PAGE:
Friday, January 18, 2013

Federal Court Upholds The Wisconsin Law That Caused So Many To Get Their Panties In A Bunch

A federal court of appeals has upheld the law in its entirety:
A federal court of appeals on Friday upheld Wisconsin's law repealing most collective bargaining for most public employees, handing a victory to Gov. Scott Walker and his fellow Republicans who put the law in place amid tumult two years ago.

Parts of the collective bargaining law, known as Act 10, remain on hold because of a state judge's ruling in a separate case, but Friday's decision was a setback for public employees and their unions...

The lawsuit was brought by the Wisconsin Education Association Council, the Wisconsin State Employees Union and other unions. WEAC President Mary Bell expressed disappointment with the decision...

Among the provisions was a ban on allowing the state or local governments from deducting union dues from employees' paychecks. Another element of the bill required unions to hold annual recertification votes to remain intact, and to succeed they had to get the approval of 51% of all eligible employees, not just a majority of those voting...

The unions now have to decide whether to ask the full Seventh Circuit Court of Appeals to review the panel's decision. The unions have the option of skipping that step and appealing to the U.S. Supreme Court, which takes only a small number of cases.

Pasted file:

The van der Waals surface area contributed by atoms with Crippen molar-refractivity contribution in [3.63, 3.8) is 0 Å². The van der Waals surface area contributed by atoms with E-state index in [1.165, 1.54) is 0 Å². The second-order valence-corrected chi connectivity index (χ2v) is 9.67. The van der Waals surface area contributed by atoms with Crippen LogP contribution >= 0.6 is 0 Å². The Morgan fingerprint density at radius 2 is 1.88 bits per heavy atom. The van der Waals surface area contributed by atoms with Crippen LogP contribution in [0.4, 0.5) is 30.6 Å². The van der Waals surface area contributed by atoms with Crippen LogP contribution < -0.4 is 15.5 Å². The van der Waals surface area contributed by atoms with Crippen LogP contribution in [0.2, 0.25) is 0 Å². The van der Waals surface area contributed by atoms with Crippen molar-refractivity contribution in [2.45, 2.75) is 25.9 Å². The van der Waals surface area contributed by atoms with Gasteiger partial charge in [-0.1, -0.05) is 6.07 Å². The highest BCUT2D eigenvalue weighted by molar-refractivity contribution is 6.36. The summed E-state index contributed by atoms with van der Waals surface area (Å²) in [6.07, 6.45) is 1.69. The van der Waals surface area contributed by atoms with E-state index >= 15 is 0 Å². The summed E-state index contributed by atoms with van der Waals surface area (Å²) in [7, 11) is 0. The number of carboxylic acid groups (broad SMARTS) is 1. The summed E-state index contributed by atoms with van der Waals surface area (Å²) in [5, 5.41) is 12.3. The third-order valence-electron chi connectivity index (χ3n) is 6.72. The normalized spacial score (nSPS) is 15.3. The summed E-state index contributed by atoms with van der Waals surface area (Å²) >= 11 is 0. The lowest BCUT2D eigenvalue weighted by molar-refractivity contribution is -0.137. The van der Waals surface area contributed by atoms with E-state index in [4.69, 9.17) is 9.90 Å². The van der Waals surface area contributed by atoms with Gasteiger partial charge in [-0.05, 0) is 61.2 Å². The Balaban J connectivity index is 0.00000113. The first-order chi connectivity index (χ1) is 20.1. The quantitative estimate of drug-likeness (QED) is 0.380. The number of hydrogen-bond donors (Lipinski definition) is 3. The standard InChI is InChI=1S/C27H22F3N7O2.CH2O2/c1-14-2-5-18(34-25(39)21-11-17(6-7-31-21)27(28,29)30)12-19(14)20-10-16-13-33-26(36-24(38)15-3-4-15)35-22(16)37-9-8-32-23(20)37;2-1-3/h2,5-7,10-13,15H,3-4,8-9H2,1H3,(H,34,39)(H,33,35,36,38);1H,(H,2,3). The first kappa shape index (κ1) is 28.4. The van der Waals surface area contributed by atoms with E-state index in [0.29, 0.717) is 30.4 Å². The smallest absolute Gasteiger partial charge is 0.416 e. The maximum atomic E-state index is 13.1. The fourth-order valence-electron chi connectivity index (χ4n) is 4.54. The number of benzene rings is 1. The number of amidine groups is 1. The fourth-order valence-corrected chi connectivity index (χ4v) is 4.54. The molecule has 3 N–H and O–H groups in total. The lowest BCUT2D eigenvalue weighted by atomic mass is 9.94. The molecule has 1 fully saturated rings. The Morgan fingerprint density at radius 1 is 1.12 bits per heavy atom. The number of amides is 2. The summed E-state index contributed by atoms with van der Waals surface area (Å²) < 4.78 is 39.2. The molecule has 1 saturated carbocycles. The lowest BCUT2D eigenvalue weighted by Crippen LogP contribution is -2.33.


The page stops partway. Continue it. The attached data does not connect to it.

Good for Wisconsin. I can fantasize about the day that Californians come to their senses.

1 comment:

allen (in Michigan) said...

I guess the unions had to exhaust every possibility but they must've known going in that they didn't have much of a chance of overturning the law in the courts.

After all, this was a repeal of previously-passed law allowing collective bargaining and mandatory dues collection neither of which are among the enumerated rights so what the state of Wisconsin giveth is certainly within it's power to taketh away. I suppose that's why the unions had to hang their hopes on free speech and equal protection as the foundation of their complaints although even to my legally-untutored mind that must've been a faint hope.

I'm wondering whether we're not seeing the end days for what was not so long ago hailed as the new frontier for unionism - government unions. If so it's been a pretty brisk ride on a historical basis. From zero to their peak to zero again in one lifetime.